(Bloomberg) -- Aluminum surged to a six-year high as the impact of U.S. sanctions against United Co. Rusal continued to reverberate through the global market more than a week after they were announced, with buyers rushing to secure supplies amid forecasts that the price may hit $3,000 a metric ton.
The metal, used to make everything from cans and cars to airplanes, reversed an early drop to gain as much as 1.5 percent to $2,435 a ton on the London Metal Exchange, the highest intraday price since September 2011. It traded at $2,429 at 7:52 a.m. in London, extending Monday’s 5 percent jump.
The aluminum market is in turmoil following the U.S. action against Russia’s Rusal, which has unleashed a supply shock that’s still unfolding as the company accounts for about 17 percent of worldwide production outside China. The Russian supplier has been shut out of the Western financial system, lacerating its share price while boosting rivals. Rio Tinto Group, South32 Ltd. and Alumina Ltd. are among the potential beneficiaries, according to UBS Group AG.
“The market is looking at $2,800, $3,000,” Jackie Wang, an analyst at CRU Group, said from Beijing. There are concerns about possible production cuts by Rusal, either because its sales are blocked or the raw material supply chain is affected, according to Wang. LME prices last topped $3,000 in 2008.
Rusal’s shares rose in Hong Kong after losing more than half their value last week. Russia won’t inject sovereign bonds into Rusal’s capital as the country doesn’t use local-currency sovereign bonds and any public debt to support companies under sanctions, according to the Finance Ministry.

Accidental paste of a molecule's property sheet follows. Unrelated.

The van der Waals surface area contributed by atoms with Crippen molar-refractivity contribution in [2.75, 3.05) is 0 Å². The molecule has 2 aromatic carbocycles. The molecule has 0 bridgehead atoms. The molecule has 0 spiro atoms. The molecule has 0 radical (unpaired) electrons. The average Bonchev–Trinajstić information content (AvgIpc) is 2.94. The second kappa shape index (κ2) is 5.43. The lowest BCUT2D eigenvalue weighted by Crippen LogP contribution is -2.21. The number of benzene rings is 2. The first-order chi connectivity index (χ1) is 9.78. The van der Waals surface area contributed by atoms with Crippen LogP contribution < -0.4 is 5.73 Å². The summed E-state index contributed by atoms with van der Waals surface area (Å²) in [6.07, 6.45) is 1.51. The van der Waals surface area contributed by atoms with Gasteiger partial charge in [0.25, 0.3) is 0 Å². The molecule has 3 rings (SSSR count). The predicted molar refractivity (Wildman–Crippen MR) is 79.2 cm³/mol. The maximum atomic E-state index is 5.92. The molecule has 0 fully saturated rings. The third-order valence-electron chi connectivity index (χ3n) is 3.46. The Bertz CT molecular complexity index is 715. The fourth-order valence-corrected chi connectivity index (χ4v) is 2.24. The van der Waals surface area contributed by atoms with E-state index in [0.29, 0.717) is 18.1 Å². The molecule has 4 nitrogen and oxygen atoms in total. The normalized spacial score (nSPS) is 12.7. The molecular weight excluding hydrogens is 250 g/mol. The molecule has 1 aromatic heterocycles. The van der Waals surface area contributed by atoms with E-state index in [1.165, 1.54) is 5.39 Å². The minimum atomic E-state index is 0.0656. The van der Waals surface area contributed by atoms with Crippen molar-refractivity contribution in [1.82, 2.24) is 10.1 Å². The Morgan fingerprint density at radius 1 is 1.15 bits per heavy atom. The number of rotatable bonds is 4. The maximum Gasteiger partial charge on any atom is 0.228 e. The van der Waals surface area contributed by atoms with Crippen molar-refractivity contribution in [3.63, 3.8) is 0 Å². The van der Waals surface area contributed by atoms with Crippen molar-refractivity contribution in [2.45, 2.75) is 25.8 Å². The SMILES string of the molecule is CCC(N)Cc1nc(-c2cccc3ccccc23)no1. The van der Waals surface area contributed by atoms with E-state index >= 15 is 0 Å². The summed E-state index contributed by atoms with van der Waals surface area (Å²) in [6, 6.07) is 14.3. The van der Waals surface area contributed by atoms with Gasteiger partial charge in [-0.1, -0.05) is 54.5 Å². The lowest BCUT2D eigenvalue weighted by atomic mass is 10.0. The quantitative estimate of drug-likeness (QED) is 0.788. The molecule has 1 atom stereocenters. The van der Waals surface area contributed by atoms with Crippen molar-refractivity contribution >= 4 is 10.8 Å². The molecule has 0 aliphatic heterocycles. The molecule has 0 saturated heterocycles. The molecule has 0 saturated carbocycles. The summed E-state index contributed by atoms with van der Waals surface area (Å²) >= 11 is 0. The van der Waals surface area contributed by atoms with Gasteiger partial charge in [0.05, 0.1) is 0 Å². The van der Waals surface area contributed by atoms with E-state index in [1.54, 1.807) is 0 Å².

Shares in rival suppliers gained again, including China Hongqiao Group Ltd., which added as much as 3.4 percent in Hong Kong. In Australia -- Alumina Ltd., a partner with Alcoa Corp. in the world’s largest bauxite and alumina producer -- advanced as much as 4.1 percent before closing level.
Prices of alumina, the semi-processed material used to make aluminum, are rocketing. India’s National Aluminium Co. sold a cargo of alumina last week at $601 a ton free-on-board, the highest level at which Nalco has sold in 12 years, Chairman T.K. Chand said Monday.
The sanctions have thrown an estimated $3 billion of aluminum produced by Rusal into limbo as metal produced by the company accounts for more than a third of holdings in warehouses monitored by LME. The exchange has banned, with effect from April 17, deliveries of Rusal-branded metal into its sheds.
Russia produces about 6 percent of global aluminum supply, and any move to extend the scope of sanctions to nickel could see an more significant impact as the nation contributes 10 percent of supply, UBS said in a note. But including copper would have a smaller impact as Russia accounts for 4 percent.
While Russian aluminum supplies are getting shunned, China continues to churn out the metal. Data on Tuesday showed China’s primary aluminum output rose 4 percent to 2.78 million tons in March. First-quarter production expanded 0.3 percent to 8.12 million tons.
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